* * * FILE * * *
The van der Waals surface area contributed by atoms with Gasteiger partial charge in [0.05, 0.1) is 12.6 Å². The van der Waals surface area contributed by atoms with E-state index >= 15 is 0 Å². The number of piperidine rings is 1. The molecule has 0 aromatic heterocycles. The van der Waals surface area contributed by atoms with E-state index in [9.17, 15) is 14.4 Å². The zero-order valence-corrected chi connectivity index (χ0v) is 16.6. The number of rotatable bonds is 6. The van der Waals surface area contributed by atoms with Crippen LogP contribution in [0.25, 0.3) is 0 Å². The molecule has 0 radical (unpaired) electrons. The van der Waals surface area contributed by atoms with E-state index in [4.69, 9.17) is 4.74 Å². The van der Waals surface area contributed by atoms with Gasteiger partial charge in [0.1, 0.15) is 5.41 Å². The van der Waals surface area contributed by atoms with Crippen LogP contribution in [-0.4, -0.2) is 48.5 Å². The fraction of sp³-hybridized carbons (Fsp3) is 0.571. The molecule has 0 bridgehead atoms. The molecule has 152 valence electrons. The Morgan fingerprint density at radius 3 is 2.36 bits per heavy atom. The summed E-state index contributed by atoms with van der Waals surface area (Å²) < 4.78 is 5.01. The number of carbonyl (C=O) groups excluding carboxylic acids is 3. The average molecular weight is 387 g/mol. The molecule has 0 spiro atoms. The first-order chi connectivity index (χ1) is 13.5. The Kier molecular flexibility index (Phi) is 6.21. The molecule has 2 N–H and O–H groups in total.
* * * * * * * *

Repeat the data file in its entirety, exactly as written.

The van der Waals surface area contributed by atoms with Gasteiger partial charge in [0.05, 0.1) is 12.6 Å². The van der Waals surface area contributed by atoms with E-state index >= 15 is 0 Å². The number of piperidine rings is 1. The molecule has 0 aromatic heterocycles. The van der Waals surface area contributed by atoms with E-state index in [9.17, 15) is 14.4 Å². The zero-order valence-corrected chi connectivity index (χ0v) is 16.6. The number of rotatable bonds is 6. The van der Waals surface area contributed by atoms with Crippen LogP contribution in [0.25, 0.3) is 0 Å². The molecule has 0 radical (unpaired) electrons. The van der Waals surface area contributed by atoms with E-state index in [4.69, 9.17) is 4.74 Å². The van der Waals surface area contributed by atoms with Gasteiger partial charge in [0.1, 0.15) is 5.41 Å². The van der Waals surface area contributed by atoms with Crippen LogP contribution in [-0.4, -0.2) is 48.5 Å². The fraction of sp³-hybridized carbons (Fsp3) is 0.571. The molecule has 0 bridgehead atoms. The molecule has 152 valence electrons. The Morgan fingerprint density at radius 3 is 2.36 bits per heavy atom. The summed E-state index contributed by atoms with van der Waals surface area (Å²) < 4.78 is 5.01. The number of carbonyl (C=O) groups excluding carboxylic acids is 3. The average molecular weight is 387 g/mol. The molecule has 0 spiro atoms. The first-order chi connectivity index (χ1) is 13.5. The Kier molecular flexibility index (Phi) is 6.21. The molecule has 2 N–H and O–H groups in total.